Apply to Diamond Bar planning commission by Jan. 30

The City of Diamond Bar’s City Clerk’s Office will be accepting applications until Friday, January 30,  from individuals interested in filling a vacancy on the City’s Planning Commission. The term of office for this appointment will expire in 2017.

To be eligible to serve as a City Commissioner, applicants must be Diamond Bar residents, at least 18 years of age, and registered to vote.

For more information or to obtain a commission application packet, contact the City Clerk’s office at 909.839.7010 or email cityclerk@diamondbarca.gov

Planning Commission Information

Mt. SAC faculty fights student housing proposal

Faculty is fighting a student housing proposal at Mount San Antonio College. A long line of professors told the Mt. SAC board of trustees that student housing wasn’t needed or wanted at the community college in Walnut.

In March, President Bill Scroggins formed a student housing task force. He said Mt. SAC had been approached 18 months ago by an equity development group, Antarctica.

“They said in this economy, there’s a lot of cash chasing revenue. ‘So we’ve got the money and what we’d like to do with this money is help education, in particular community colleges,’” Scroggins recalled. “What have you got that produces any kind of revenue that will eventually pay off whatever investment we make in your college.”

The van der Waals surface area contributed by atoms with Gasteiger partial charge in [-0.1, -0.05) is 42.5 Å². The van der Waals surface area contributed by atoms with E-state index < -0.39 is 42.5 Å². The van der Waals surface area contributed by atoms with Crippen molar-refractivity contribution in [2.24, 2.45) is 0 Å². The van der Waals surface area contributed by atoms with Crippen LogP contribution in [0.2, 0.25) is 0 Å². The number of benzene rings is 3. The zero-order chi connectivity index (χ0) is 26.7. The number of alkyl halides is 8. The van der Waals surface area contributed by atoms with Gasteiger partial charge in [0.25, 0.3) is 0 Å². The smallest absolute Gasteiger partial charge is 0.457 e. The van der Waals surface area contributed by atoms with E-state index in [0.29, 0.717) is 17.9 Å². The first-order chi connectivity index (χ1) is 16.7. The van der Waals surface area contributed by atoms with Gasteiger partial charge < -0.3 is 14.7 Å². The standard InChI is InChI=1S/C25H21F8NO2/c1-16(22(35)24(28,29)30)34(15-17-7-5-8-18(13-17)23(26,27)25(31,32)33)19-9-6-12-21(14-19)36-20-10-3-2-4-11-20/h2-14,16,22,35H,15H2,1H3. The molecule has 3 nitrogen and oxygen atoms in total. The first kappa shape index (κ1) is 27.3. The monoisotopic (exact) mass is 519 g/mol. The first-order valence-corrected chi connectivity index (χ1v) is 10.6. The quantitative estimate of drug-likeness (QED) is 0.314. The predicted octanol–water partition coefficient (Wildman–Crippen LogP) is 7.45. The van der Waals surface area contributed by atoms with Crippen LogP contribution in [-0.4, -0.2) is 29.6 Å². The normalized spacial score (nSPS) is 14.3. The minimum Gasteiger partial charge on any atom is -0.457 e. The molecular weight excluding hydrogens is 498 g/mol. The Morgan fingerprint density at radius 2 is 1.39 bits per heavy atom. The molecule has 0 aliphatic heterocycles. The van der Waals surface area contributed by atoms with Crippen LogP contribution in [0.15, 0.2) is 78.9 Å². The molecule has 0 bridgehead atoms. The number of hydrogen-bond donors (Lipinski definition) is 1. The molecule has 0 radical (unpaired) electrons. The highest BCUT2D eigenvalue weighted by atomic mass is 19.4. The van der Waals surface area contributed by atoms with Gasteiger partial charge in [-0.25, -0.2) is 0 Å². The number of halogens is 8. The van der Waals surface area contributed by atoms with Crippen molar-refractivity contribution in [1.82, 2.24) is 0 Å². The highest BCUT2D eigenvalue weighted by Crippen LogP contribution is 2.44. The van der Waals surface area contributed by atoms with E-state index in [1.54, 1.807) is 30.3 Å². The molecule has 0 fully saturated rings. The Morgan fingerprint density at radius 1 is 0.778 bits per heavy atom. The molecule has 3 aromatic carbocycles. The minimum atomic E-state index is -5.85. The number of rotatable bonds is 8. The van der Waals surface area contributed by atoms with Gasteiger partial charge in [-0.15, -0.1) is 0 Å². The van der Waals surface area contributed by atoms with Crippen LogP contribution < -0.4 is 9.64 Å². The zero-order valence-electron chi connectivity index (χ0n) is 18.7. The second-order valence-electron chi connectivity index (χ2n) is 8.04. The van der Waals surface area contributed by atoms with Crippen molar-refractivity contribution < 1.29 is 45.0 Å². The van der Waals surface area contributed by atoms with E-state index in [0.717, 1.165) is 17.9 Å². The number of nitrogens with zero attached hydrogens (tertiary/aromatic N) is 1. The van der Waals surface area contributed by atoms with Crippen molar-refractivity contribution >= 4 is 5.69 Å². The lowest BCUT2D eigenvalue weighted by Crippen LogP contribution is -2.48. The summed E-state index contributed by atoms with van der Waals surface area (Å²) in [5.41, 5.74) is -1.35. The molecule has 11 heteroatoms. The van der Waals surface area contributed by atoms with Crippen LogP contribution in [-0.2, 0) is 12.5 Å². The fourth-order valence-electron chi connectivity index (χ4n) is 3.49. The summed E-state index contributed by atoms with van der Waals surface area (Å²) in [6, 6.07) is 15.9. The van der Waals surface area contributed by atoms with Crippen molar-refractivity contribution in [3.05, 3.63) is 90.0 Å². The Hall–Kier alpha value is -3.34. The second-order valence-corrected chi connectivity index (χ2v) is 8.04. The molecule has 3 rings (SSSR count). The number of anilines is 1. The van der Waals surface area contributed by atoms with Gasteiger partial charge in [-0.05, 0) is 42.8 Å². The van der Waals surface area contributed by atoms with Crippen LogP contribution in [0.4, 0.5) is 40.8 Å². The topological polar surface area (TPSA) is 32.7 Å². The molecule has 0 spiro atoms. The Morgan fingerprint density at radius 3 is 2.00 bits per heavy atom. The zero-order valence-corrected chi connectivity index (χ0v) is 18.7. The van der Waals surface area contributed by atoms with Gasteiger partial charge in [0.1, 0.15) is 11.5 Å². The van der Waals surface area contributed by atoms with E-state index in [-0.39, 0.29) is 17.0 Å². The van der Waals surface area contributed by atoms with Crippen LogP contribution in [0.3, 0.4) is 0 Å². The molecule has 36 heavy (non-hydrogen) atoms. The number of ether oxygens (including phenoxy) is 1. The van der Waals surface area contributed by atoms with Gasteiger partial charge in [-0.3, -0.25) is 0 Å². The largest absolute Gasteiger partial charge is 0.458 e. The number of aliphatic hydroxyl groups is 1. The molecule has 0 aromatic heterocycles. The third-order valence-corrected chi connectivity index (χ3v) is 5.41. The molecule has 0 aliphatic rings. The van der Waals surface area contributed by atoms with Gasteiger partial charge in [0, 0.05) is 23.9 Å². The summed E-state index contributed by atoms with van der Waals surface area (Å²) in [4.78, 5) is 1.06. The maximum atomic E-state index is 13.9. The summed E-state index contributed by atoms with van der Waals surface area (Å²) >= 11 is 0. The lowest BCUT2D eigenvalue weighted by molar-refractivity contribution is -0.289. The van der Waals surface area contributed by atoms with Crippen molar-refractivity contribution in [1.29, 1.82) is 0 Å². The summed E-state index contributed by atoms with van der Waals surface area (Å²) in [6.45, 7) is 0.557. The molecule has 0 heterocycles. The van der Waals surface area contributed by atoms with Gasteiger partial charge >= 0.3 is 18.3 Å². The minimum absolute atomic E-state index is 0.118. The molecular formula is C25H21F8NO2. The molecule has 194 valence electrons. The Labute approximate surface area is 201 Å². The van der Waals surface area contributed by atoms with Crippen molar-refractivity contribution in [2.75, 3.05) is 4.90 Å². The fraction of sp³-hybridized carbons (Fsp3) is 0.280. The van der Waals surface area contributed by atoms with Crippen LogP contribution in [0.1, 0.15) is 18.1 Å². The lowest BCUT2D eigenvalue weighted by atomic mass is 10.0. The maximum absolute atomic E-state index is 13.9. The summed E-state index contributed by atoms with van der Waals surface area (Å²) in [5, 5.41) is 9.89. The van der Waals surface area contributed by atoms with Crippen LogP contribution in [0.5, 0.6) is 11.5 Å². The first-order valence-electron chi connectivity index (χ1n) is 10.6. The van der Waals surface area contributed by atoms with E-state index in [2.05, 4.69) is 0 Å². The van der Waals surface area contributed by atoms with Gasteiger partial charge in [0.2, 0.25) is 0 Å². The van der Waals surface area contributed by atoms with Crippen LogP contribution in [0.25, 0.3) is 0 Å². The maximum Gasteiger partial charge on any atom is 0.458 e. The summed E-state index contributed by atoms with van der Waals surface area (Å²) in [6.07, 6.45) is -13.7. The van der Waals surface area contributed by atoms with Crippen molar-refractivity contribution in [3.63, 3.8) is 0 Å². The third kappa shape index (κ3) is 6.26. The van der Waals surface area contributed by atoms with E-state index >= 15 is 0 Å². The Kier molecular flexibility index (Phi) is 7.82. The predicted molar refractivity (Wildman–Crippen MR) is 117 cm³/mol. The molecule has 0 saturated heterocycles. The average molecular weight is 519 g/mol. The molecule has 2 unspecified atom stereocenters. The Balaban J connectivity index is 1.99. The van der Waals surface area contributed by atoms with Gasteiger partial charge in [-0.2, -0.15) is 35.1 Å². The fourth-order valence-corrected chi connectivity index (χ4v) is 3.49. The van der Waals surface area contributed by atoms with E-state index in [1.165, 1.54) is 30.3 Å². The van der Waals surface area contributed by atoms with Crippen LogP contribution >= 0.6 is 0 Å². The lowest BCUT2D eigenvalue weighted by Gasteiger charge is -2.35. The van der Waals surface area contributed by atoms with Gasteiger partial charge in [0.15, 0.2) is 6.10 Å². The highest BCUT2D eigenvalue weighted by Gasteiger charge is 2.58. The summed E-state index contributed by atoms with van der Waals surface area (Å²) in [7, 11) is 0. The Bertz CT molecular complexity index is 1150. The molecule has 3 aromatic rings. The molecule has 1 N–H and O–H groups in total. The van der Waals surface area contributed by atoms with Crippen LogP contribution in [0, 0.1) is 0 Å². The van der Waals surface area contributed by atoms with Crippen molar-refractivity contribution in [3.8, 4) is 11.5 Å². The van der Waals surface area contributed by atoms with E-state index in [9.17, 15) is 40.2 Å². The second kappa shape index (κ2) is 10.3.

So the two parties talked about the parking structure and the daily rates that could be charged. “That didn’t pencil out,” Scroggins said.

They also talked about solar power fields. “Now, we (Mt. SAC) see with our incentives and zero-interest loans, we are going to build that cheaper than anyone else,” he said.

The Mt. SAC CEO pointed out that the City of Industry had considered building student housing with redevelopment money on the west parcel. “Conversations with the Walnut City Council said ‘hell, no, we’re not going to have housing on Grand Avenue, but we’d be OK with housing over by Cal Poly,” Scroggins said.

So Antarctica was asked to show that student housing was feasible. It had the Cokley Group conduct a student survey on housing.

“They saw enough demand for at least 500, maybe 1,000 students in student housing,” Scroggins said.

These documents were shared with the task force in September. The survey suggested housing would be attractive to athletes, out of state and international students.

Read more in Rich Irwin’s story HOUSING.

Mt SAC studies options for new parking structure

Mount San Antonio College trustees learned it would cost $14.5 million to move the controversial 2,200 spot parking structure planned for the community college.

Another study to downsize the $45 million parking garage said it would cost almost $6 million to eliminate one of the parking levels in one section. That would only cut 200 stalls.

“The cost is not feasible to redo the parking structure,” concluded Mt. SAC President and CEO Bill Scroggins. “After the multi-millions spent on the design, it would not be a good shepherding of tax dollars.”